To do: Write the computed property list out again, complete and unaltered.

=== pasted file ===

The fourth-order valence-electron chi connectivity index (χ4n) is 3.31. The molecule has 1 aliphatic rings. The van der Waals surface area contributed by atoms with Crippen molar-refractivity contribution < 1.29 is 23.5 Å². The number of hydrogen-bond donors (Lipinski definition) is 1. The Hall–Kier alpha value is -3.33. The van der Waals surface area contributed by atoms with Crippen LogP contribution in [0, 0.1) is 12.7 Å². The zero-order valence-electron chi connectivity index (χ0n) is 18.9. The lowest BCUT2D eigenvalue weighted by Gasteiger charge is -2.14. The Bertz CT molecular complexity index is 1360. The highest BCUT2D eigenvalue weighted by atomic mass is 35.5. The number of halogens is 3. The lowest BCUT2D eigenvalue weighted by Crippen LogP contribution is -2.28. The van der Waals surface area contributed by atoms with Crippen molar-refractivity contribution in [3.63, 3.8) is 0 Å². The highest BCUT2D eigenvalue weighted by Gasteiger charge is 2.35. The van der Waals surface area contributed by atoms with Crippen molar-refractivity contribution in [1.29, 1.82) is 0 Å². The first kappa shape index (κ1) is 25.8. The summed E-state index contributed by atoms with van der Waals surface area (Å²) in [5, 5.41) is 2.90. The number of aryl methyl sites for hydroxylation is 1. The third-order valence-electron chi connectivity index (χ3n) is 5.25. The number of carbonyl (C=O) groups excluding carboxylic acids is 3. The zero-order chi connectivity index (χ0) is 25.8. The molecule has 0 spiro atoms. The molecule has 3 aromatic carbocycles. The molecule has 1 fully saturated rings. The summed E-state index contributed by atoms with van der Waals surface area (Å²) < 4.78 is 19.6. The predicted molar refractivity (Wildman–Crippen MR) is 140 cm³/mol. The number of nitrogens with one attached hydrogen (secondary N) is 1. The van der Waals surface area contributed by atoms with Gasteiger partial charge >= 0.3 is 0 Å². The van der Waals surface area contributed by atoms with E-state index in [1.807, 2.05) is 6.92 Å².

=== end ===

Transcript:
The fourth-order valence-electron chi connectivity index (χ4n) is 3.31. The molecule has 1 aliphatic rings. The van der Waals surface area contributed by atoms with Crippen molar-refractivity contribution < 1.29 is 23.5 Å². The number of hydrogen-bond donors (Lipinski definition) is 1. The Hall–Kier alpha value is -3.33. The van der Waals surface area contributed by atoms with Crippen LogP contribution in [0, 0.1) is 12.7 Å². The zero-order valence-electron chi connectivity index (χ0n) is 18.9. The lowest BCUT2D eigenvalue weighted by Gasteiger charge is -2.14. The Bertz CT molecular complexity index is 1360. The highest BCUT2D eigenvalue weighted by atomic mass is 35.5. The number of halogens is 3. The lowest BCUT2D eigenvalue weighted by Crippen LogP contribution is -2.28. The van der Waals surface area contributed by atoms with Crippen molar-refractivity contribution in [3.63, 3.8) is 0 Å². The highest BCUT2D eigenvalue weighted by Gasteiger charge is 2.35. The van der Waals surface area contributed by atoms with Crippen molar-refractivity contribution in [1.29, 1.82) is 0 Å². The first kappa shape index (κ1) is 25.8. The summed E-state index contributed by atoms with van der Waals surface area (Å²) in [5, 5.41) is 2.90. The number of aryl methyl sites for hydroxylation is 1. The third-order valence-electron chi connectivity index (χ3n) is 5.25. The number of carbonyl (C=O) groups excluding carboxylic acids is 3. The zero-order chi connectivity index (χ0) is 25.8. The molecule has 0 spiro atoms. The molecule has 3 aromatic carbocycles. The molecule has 1 fully saturated rings. The summed E-state index contributed by atoms with van der Waals surface area (Å²) < 4.78 is 19.6. The predicted molar refractivity (Wildman–Crippen MR) is 140 cm³/mol. The number of nitrogens with one attached hydrogen (secondary N) is 1. The van der Waals surface area contributed by atoms with Gasteiger partial charge >= 0.3 is 0 Å². The van der Waals surface area contributed by atoms with E-state index in [1.807, 2.05) is 6.92 Å².